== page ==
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#141186 - 12/11/08 04:02 PM Re: Acre Pond [Re: jeffhasapond]
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\:D

Good stuff.

What are the benefits of stocking RES instead of all BG...besides helping keep the deer population down?
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#141248 - 12/12/08 08:58 AM Re: Acre Pond [Re: Omaha]
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Benefits of RES:

1) Redears eat snails, which are necessary hosts for several fish parasites (think grubs & spots). Stock RES = fewer snails = fewer parasites.

2) Redears get bigger than BG - they are the biggest of all the Lepomids.

3) They provide an additional "insurance" forage source for bass.

Cody's Additions
4. RES are not as prolific as BG. Thus don't expect an awful lot of young redears to provide lots of bass food.

5. RES are definately not as easy to catch as BG. RES are typically not surface feeders thus topwater action is nill compared to BG. RES typically are easier to catch using live bait compared to artificials. Whereas BG will readily bite live bait and artificials equally well. Providing the artificials are presented with some level of skill.

6. RES do not readily accept fish pellets, thus overall, one cannot raise as many RES as BG in a pond.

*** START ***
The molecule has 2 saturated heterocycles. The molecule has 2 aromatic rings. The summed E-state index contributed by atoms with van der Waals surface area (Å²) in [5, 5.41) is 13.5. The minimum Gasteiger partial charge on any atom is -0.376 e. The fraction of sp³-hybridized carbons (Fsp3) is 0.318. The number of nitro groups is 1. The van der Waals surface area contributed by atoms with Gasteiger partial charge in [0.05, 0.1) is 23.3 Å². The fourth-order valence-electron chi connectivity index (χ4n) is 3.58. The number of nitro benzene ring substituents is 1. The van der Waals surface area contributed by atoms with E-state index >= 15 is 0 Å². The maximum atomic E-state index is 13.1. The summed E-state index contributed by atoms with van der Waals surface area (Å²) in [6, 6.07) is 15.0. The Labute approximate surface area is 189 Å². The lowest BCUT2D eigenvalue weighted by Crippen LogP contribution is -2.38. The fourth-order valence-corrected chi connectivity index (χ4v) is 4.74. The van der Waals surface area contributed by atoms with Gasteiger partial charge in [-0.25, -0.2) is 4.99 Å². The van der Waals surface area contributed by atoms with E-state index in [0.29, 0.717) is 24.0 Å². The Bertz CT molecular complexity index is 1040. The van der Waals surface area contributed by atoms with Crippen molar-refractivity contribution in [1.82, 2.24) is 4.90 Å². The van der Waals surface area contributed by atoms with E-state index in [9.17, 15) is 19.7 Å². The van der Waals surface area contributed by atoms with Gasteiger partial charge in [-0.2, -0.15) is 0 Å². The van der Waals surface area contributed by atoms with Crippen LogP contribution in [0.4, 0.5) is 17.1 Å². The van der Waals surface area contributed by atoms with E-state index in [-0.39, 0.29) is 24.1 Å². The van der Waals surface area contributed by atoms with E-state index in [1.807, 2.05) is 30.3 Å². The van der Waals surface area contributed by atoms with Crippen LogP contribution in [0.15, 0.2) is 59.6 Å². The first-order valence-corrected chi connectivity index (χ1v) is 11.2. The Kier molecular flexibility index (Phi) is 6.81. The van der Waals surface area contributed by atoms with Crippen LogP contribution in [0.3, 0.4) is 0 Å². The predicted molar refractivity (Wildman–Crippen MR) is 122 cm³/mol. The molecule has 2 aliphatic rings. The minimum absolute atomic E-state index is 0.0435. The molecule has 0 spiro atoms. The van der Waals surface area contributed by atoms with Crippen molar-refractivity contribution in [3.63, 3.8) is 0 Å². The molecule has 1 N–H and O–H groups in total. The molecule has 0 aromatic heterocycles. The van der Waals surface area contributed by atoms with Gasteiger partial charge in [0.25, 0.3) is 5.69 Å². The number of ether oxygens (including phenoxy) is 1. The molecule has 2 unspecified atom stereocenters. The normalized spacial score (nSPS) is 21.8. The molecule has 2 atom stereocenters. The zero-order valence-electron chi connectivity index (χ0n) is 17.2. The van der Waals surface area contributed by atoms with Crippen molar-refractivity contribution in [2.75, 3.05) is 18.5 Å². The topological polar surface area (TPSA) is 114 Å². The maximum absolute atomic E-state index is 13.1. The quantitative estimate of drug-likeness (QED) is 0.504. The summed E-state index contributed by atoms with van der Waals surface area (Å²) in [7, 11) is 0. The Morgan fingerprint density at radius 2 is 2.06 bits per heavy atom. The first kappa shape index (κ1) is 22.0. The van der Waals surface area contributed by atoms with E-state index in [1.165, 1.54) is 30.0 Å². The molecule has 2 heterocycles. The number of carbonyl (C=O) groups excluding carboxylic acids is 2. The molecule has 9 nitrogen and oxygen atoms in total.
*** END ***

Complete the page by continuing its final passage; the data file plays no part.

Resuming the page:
7. RES do provide a good "bonus" in a mixed fishery.


Edited by Bill Cody (12/12/08 10:22 AM)
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#141275 - 12/12/08 12:24 PM Re: Acre Pond [Re: Theo Gallus]
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My average depth I was planning was 8 feet, with the deepest basin being probably 12 feet. Would this be deep enough to support RES?
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#141288 - 12/12/08 02:11 PM Re: Acre Pond [Re: Omaha]
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My guess would be yes. If you ever aerate, don't supercool in the Winter (depth is irrelevant to that).
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#141392 - 12/13/08 11:11 AM Re: Acre Pond [Re: Omaha]
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Ok, some before pictures. They're not much to look at but you can see just how much brush and trees there is to get rid of before we dig. Good news is we could possibly be breaking ground as early as this weekend, though next weekend looks like the better possibility.














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#141426 - 12/13/08 06:33 PM Re: Acre Pond [Re: Omaha]